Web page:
As a final tribute to Boehm’s legacy, she was surprised during the last Boots & Suits event with the announcement that a grant was created in her honor, the Pamela J. Boehm Student Emergency Aid Grant. The grant will provide funding to help students with emergency financial needs (not tuition and fees), and students will not be required to repay funds they receive.

“Education has changed over the years, and more students are coming to college with more responsibilities than the past,” she said. “This grant will allow students to apply for funds to help with unexpected emergencies such as an overdue childcare payment, gas, medical bills, and other expenses. This grant is designed to keep students from falling through the cracks or having to drop out for unexpected and unforeseen reasons. This grant is a reflection of my life’s work in helping students achieve their educational goals.”

Boehm’s efforts and successes have been consistently recognized throughout the community. In 2008, she received the Hill College Spirit Award, as well as published an article in Community College Times titled "Promoting Academic Integrity in Institutions of Higher Education." She received the 2010 NISOD Teaching Excellence award and was nominated by her peers for the Minnie Stevens Piper Teaching award.

In 2017, Boehm was named Cleburne Times-Review Woman of the Year. She is a member of Hillsboro Lions Club, Cleburne Rotary Club, a board member of Johnson County Economic Development Board and the Johnson County Education Foundation. She is also an ex-officio director of the Burleson Area Chamber of Commerce and the Cleburne Chamber of Commerce. In March, Boehm was inducted into the Hillsboro Chamber of Commerce Hall of Fame.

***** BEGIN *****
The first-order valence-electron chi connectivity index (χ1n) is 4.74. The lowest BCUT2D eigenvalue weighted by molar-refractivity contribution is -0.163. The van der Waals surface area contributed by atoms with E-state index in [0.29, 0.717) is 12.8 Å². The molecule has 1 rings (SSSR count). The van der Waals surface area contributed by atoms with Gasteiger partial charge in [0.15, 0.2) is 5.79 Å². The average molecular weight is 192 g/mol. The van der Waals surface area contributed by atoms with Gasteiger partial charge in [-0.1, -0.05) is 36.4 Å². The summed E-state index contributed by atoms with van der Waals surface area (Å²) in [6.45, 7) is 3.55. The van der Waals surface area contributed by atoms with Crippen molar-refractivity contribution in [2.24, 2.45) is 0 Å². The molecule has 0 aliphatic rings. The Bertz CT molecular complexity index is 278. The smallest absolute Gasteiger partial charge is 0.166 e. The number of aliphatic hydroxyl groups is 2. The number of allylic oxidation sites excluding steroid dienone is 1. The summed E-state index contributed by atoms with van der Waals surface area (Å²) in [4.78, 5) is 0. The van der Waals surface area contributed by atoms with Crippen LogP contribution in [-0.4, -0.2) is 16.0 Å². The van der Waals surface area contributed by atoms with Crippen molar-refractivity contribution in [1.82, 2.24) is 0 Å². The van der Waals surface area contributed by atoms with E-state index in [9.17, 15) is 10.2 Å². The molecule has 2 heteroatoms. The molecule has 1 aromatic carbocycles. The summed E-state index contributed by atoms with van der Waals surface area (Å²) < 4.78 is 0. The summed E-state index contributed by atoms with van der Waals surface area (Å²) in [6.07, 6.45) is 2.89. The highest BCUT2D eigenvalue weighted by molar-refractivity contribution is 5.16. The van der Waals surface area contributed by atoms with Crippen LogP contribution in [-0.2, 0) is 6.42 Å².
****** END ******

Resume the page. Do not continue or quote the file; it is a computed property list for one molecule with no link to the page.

Boehm served as vice president and president of the Texas Council of Chief Student Affairs association for two years and served on several on-line state testing committees over the years. She has also served on the Texas Higher Education Community & Technical College Leadership Council, as well as the Legislative Committee and 60x30 Strategic Plan Committee of TACC.

In the community, Boehm has served on the site-based management committee for Whitney High School, Hospice of the Heart Board Member, president elect of the Hillsboro Business & Professional Women’s organization, and member of the Community Resource Coordination Group of Hillsboro. She has conducted numerous professional development workshops for Hill College and the community on topics such as stress management, grant writing, customer service, learning styles, ethics, compliance the Americans with Disabilities Act, wellness and leadership.

Boehm describes her departure from a place she’s called home for more than half her life ‘bittersweet.’

“I have raised kids and grandkids while at Hill College and met and lost my husband while at Hill College,” she said. “My life’s work has been helping others in whatever capacity I was in at Hill College. I will miss my administrators, faculty, staff and students and being a part of the ‘family.’”

Boehm said she plans to remain involved with Hill College through giving opportunities and attendance at sporting or fine arts events. She also plans to continue to promote the college and its opportunities to anyone who will listen and hopes to find a way to put her state professional counseling license to use.

“I want to spend some time figuring out my new normal using the abilities and skills I have to help others,” Boehm said of her new free time. “I also plan to travel a little and spend time with family, kids and grandkids. And of course, I am excited about fishing once a week!”